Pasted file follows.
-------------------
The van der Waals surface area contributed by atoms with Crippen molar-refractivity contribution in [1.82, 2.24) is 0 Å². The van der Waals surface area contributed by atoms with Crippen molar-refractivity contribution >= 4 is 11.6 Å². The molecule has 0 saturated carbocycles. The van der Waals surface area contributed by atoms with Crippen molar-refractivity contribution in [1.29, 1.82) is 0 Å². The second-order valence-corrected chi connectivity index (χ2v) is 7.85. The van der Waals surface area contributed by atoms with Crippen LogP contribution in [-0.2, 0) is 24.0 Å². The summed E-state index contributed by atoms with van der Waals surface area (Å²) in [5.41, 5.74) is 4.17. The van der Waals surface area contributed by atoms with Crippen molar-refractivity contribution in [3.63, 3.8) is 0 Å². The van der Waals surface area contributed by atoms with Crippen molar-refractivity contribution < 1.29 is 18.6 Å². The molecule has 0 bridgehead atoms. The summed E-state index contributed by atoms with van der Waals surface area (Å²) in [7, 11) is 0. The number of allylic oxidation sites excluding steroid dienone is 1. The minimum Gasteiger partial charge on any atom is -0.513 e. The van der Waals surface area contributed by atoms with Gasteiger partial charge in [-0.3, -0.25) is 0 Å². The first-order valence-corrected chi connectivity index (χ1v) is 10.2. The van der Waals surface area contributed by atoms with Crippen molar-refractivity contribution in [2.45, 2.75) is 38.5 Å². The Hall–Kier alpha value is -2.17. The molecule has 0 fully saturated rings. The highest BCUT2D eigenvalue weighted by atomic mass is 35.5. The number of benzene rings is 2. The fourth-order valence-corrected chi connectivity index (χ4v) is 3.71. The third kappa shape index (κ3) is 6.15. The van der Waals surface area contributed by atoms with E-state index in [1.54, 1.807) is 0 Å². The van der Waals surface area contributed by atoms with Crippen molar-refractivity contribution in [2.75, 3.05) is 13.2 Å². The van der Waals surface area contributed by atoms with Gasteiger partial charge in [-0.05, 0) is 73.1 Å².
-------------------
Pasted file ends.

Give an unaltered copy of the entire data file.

The van der Waals surface area contributed by atoms with Crippen molar-refractivity contribution in [1.82, 2.24) is 0 Å². The van der Waals surface area contributed by atoms with Crippen molar-refractivity contribution >= 4 is 11.6 Å². The molecule has 0 saturated carbocycles. The van der Waals surface area contributed by atoms with Crippen molar-refractivity contribution in [1.29, 1.82) is 0 Å². The second-order valence-corrected chi connectivity index (χ2v) is 7.85. The van der Waals surface area contributed by atoms with Crippen LogP contribution in [-0.2, 0) is 24.0 Å². The summed E-state index contributed by atoms with van der Waals surface area (Å²) in [5.41, 5.74) is 4.17. The van der Waals surface area contributed by atoms with Crippen molar-refractivity contribution in [3.63, 3.8) is 0 Å². The van der Waals surface area contributed by atoms with Crippen molar-refractivity contribution < 1.29 is 18.6 Å². The molecule has 0 bridgehead atoms. The summed E-state index contributed by atoms with van der Waals surface area (Å²) in [7, 11) is 0. The number of allylic oxidation sites excluding steroid dienone is 1. The minimum Gasteiger partial charge on any atom is -0.513 e. The van der Waals surface area contributed by atoms with Gasteiger partial charge in [-0.3, -0.25) is 0 Å². The first-order valence-corrected chi connectivity index (χ1v) is 10.2. The van der Waals surface area contributed by atoms with Crippen molar-refractivity contribution in [2.45, 2.75) is 38.5 Å². The Hall–Kier alpha value is -2.17. The molecule has 0 fully saturated rings. The highest BCUT2D eigenvalue weighted by atomic mass is 35.5. The number of benzene rings is 2. The fourth-order valence-corrected chi connectivity index (χ4v) is 3.71. The third kappa shape index (κ3) is 6.15. The van der Waals surface area contributed by atoms with E-state index in [1.54, 1.807) is 0 Å². The van der Waals surface area contributed by atoms with Crippen molar-refractivity contribution in [2.75, 3.05) is 13.2 Å². The van der Waals surface area contributed by atoms with Gasteiger partial charge in [-0.05, 0) is 73.1 Å².